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Westminster Commons opens as ‘happy medium’ for older adults to age in place affordably on Buffalo’s East Side

Westminister Commons opening
Tom Dinki
Officials prepare for a ribbon-cutting ceremony outside Westminister Commons on Aug. 12, 2021. The ceremony marked the opening of the 84-unit affordable housing complex for older adults.

More older adults on Buffalo’s East Side will be able to age in their own neighborhoods, as an affordable housing complex several years in the making is now open.

A ribbon-cutting ceremony was held Thursday for Westminster Commons, an 84-unit affordable housing complex located on Adams Street off Sycamore Avenue. The event marked the completion of nearly two years of construction on the $23 million project, which was heavily funded by New York state and developed by nonprofit agency Buffalo Federation of Neighborhood Centers.

Chandra Redfern, the federation’s chief executive officer, said Westminster Commons will allow older adults in surrounding neighborhoods to remain in the city as they age.

“Because oftentimes, if a home can't be rehabbed due to structural issues to allow accessibility or different things, that person may have to go into a facility, which we know is not necessarily the greatest quality of living and it's also very expensive as well,” she said. “So this is a happy medium where individuals still have their own apartment, their own place to live.”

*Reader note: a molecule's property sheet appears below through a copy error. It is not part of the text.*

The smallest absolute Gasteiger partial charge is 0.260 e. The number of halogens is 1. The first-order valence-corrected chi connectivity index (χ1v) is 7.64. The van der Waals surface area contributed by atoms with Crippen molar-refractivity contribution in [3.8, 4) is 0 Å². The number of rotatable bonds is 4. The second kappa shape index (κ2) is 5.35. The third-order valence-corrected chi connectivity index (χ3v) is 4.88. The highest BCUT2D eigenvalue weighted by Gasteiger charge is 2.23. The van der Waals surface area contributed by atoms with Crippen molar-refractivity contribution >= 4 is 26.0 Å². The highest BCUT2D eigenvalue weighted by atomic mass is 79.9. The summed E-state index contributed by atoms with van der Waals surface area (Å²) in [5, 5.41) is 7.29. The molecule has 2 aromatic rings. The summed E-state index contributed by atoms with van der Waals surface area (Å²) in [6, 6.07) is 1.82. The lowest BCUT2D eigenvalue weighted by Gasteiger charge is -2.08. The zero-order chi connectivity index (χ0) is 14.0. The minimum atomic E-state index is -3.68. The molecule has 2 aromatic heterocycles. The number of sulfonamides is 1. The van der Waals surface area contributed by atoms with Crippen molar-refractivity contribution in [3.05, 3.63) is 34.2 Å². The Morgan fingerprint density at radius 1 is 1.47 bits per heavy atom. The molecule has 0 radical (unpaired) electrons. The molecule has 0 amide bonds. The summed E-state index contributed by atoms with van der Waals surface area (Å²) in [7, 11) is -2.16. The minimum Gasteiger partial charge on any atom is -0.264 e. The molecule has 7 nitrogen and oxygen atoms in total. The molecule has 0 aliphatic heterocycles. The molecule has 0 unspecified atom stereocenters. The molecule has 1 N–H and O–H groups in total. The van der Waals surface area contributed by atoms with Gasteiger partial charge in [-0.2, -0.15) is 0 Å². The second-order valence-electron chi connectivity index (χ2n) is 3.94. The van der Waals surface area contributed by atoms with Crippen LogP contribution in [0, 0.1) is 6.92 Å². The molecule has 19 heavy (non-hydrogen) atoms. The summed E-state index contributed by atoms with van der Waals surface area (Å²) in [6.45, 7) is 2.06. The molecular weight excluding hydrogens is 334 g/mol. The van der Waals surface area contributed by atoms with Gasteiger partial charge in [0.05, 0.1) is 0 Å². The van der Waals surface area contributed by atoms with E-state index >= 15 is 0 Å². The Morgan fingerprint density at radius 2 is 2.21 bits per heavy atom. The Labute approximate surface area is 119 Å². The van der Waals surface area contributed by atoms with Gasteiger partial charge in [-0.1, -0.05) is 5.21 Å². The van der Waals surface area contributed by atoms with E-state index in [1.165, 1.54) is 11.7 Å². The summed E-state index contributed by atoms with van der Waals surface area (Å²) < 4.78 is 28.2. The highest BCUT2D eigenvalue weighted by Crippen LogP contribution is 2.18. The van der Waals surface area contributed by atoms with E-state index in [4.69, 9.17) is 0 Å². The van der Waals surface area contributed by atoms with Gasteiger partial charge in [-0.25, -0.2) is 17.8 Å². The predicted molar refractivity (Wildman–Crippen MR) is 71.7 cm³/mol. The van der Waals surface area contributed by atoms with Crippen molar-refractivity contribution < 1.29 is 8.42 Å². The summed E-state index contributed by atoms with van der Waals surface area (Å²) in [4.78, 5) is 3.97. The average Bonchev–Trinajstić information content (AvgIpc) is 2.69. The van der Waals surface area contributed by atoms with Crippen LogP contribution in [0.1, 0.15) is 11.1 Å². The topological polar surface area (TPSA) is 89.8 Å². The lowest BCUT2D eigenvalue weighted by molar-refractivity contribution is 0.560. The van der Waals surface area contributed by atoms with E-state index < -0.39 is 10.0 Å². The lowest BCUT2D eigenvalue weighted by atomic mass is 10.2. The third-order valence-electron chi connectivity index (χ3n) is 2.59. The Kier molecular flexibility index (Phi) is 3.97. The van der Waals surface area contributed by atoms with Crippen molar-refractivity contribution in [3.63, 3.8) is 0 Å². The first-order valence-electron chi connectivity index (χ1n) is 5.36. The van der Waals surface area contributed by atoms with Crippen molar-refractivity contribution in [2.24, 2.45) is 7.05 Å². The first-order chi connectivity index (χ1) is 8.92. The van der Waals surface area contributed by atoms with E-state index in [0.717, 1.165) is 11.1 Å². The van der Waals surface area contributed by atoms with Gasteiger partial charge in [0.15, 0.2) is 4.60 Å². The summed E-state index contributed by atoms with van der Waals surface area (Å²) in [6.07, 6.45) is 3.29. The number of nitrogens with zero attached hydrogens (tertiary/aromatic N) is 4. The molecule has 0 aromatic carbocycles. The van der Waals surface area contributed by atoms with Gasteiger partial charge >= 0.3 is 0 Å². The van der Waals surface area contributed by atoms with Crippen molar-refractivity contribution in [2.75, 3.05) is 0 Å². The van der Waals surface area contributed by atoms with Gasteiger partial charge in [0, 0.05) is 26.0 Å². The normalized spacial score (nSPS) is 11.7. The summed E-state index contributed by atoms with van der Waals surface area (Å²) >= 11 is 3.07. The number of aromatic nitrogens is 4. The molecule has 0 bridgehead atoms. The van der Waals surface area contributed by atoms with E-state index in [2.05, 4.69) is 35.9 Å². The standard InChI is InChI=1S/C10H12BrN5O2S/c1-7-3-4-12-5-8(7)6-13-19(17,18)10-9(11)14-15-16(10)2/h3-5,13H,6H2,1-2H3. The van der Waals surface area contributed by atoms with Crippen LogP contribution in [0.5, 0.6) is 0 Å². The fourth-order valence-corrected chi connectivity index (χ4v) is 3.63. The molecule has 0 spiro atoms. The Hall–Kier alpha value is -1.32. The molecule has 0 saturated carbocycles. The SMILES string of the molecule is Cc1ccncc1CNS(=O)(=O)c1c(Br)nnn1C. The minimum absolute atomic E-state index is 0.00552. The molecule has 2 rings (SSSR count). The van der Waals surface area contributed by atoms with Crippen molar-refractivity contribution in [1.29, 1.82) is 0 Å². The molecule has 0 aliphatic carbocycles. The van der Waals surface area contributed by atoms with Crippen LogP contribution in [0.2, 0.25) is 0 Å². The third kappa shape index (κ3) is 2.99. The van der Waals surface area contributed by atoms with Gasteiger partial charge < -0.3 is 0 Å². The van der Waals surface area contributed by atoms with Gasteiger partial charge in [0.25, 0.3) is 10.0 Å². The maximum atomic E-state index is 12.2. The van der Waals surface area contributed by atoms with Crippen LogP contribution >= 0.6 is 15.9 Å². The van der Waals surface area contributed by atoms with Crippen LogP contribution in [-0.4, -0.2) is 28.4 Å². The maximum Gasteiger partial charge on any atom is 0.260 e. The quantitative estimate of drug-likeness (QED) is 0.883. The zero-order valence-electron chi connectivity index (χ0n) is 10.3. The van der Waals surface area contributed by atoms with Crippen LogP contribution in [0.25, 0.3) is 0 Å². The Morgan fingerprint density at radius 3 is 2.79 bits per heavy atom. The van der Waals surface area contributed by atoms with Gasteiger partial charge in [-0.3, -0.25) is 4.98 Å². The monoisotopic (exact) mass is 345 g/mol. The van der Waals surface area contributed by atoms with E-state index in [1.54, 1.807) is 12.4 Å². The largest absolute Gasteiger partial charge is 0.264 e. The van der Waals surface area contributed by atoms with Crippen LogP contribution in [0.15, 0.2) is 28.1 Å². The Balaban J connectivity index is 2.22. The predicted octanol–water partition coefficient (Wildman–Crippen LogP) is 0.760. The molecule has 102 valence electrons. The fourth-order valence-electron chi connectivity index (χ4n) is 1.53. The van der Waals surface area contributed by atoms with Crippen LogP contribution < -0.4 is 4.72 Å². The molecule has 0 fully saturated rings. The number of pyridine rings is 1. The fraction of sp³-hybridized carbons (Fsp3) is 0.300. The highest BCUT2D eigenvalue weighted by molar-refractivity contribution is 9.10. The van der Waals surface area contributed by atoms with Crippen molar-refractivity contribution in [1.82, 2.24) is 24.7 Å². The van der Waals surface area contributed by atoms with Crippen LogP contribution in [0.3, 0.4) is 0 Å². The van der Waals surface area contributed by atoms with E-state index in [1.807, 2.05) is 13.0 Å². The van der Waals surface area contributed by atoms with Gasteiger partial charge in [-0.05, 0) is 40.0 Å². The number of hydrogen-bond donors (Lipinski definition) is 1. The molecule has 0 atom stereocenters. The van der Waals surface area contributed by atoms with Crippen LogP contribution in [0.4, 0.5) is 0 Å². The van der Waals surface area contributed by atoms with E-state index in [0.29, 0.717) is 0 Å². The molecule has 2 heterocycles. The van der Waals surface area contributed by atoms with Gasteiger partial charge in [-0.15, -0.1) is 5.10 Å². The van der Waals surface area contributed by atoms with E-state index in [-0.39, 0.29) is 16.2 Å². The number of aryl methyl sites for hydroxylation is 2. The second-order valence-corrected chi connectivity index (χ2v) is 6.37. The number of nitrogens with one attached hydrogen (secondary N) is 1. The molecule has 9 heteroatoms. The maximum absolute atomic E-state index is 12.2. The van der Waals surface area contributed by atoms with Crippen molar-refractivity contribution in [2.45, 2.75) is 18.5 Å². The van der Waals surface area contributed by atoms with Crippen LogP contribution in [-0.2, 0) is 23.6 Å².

In addition to constructing the new Westminster Commons, the project also renovated the old Westminster Settlement House, turning it into a health care center for both residents of the complex and surrounding neighborhoods.

Westminister Commons apartment
Tom Dinki
One of the 84 apartment units inside Westminister Commons.

The space will include an adult day care program, a federally qualified health care center and an Evans Bank branch.

“So they can create new supports, they have new friends, there's building management on site,” Redfern said. “And I think that that is something that a lot of people as they age start to look at what the next phase of their life is.”

Eligible are adults 55 or older who earn at or below 60% of the area median income. Almost half of the units have been set aside for homeless people with mental illnesses.

That kind of housing could go a long way in a city like Buffalo, where 20% of older adults live in poverty, according to the Center for an Urban Future, a New York City think tank.

Buffalo Common Council President Darius Pridgen said Westminster Commons is an example of gentrification done right: improving the neighborhood while still making it possible for existing residents to stay.

“Gentrification has gotten a bad rap. Gentrification is the building up of neighborhoods. Today, it's about how you do it. Because some gentrification moves people out, who should be able to stay,” he said. “Who would have imagined in the middle of a block on the East Side of Buffalo, that we're not only restoring a building, we're restoring hope for people who wanted to stay?”

The project was made possible with $14 million in federal tax credits, as well as other state subsidies. New York State Homes and Community Renewal says that it’s invested $307 million over the last decade to create or preserve more than 3,200 affordable homes in Buffalo.

Tom Dinki joined WBFO in August 2019 to cover issues affecting older adults.